Amass is the very essence of today’s trending Copenhagen restaurants, serving up inspired local fare in a stripped-back yet sumptuous space deep within a far-flung neighbourhood changing so fast that by 2018 it will be the hottest place to dine in town.
Both the 9A bus running past all the city’s central sights and the water bus from touristy Nyhavn serve Refsehalefen, once a naval enclave and still a bit of an industrial wasteland. So it’s an unexpected joy to step up into Matt Orlando’s double-height space, accessed through a candlelit glass foyer, for the initial, theatrical overview of a stark room decorated with thrilling graphic murals(don’t miss the tail of that lemur adorning the cloakroom wall; it’s to be found, accessorised with more candles, behind the back door which leads into the kitchen garden).
The food may be thoroughly New Nordic, but chef Matt Orlando actually hails from San Diego. Thanks to a spell at The Fat Duck among other illustrious restaurants, he met Rene Redzepi, who put modern Danish cuisine on the map more than a decade ago, and got to become chef de cuisine at Noma, four times named world’s best restaurant. Now Orlando is doing his own thing, and is clearly destined for his own clutch of Michelin stars.
A 100 per cent organic designati makes the garden out the back, running towards the water, the soul of this restaurant, and guarantees the freshest and sweetest produce. Our lunch started with a plate of the cabbage tops which are the star of the Copenhagen spring – sweet little shoots just waiting to be dressed, in this case with a glorious little gloop of mayo rich with Sicilian lemon, seaweed oil and the sweet surprise of dried plum powder. This was followed by a small but rich rectangle of braised neck of lamb infused with seaweed and blackcurrants and served with cabbage leaves and a delightful potato cake more like a giant scone than a straightforward spud dish.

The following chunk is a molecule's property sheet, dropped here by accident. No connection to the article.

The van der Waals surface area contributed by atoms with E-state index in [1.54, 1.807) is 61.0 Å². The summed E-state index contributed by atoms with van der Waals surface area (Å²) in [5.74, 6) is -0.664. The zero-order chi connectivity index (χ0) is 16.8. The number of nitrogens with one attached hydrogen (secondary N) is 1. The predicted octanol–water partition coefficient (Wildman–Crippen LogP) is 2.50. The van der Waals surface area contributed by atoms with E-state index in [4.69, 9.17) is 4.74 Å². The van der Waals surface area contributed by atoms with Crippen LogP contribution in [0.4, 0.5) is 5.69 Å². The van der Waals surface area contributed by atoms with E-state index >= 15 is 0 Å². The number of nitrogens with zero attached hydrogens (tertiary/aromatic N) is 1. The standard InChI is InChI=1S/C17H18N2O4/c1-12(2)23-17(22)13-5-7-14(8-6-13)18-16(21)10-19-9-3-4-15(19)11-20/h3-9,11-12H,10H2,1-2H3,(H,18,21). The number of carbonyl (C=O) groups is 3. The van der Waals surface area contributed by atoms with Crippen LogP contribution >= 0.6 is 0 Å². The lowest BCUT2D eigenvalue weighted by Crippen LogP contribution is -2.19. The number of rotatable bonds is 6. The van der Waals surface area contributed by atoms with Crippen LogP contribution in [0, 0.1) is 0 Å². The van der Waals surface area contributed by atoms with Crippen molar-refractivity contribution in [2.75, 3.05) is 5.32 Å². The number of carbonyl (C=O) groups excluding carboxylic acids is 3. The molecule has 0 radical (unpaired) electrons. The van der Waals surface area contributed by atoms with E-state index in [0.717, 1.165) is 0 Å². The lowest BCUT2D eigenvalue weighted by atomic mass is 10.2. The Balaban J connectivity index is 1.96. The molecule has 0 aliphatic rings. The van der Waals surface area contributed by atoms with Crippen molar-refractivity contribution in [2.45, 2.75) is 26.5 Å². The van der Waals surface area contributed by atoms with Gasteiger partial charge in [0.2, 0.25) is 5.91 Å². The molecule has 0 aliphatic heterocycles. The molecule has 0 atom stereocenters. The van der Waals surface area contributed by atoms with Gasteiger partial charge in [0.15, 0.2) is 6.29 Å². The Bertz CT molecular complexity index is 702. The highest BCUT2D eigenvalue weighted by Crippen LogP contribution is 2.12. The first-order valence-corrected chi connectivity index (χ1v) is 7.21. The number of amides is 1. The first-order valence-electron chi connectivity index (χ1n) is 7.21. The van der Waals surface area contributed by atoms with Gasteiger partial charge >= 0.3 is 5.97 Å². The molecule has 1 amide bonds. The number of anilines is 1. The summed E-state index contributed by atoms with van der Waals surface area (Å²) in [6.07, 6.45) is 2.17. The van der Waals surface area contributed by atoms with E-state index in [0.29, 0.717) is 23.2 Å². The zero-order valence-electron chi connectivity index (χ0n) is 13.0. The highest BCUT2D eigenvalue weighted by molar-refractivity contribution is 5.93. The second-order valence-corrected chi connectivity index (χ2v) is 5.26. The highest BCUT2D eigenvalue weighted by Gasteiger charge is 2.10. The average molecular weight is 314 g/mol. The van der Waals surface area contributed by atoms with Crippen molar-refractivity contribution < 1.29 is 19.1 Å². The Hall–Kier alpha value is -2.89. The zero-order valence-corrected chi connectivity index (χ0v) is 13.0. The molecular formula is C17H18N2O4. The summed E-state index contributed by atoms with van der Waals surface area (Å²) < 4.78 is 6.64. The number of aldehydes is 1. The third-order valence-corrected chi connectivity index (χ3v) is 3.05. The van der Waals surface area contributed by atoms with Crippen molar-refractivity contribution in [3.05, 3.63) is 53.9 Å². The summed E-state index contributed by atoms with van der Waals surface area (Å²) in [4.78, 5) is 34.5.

Dessert was a vibrant beetroot sorbet rolled in toasted, salted grains, served with home-made sour cream flavoured with the palest pink rhubarb. Burnt meringue on a melting chocolatey base came with crisp biscuits to scoop it up with when excellent coffee was served.
In the long light summer evenings, many diners choose to have coffee outside, overlooking the harbour skyline and warmed by campfires as they contemplate the garden made accessible not only to diners but local schoolchildren, who help cultivate and learn about some of the 80 varietals of vegetable, hersb, berries and flowers in the raised beds.
At a little over £40 per head for a three-course lunch without wine, Amass is steeply-priced – dinner can run to twice as much – but it is exquisite, and thanks to friendly, expert staff as well as the food, the whole experience was memorable. Good news for diners on a budget is that Orlando will soon open a more affordable, casual nearby – one more reason to ride the 9A bus, take to the water or rent a city bike; there’s a depot to park your rent at within steps of the restaurant and water bus pier.
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Tel. +45 4358 4330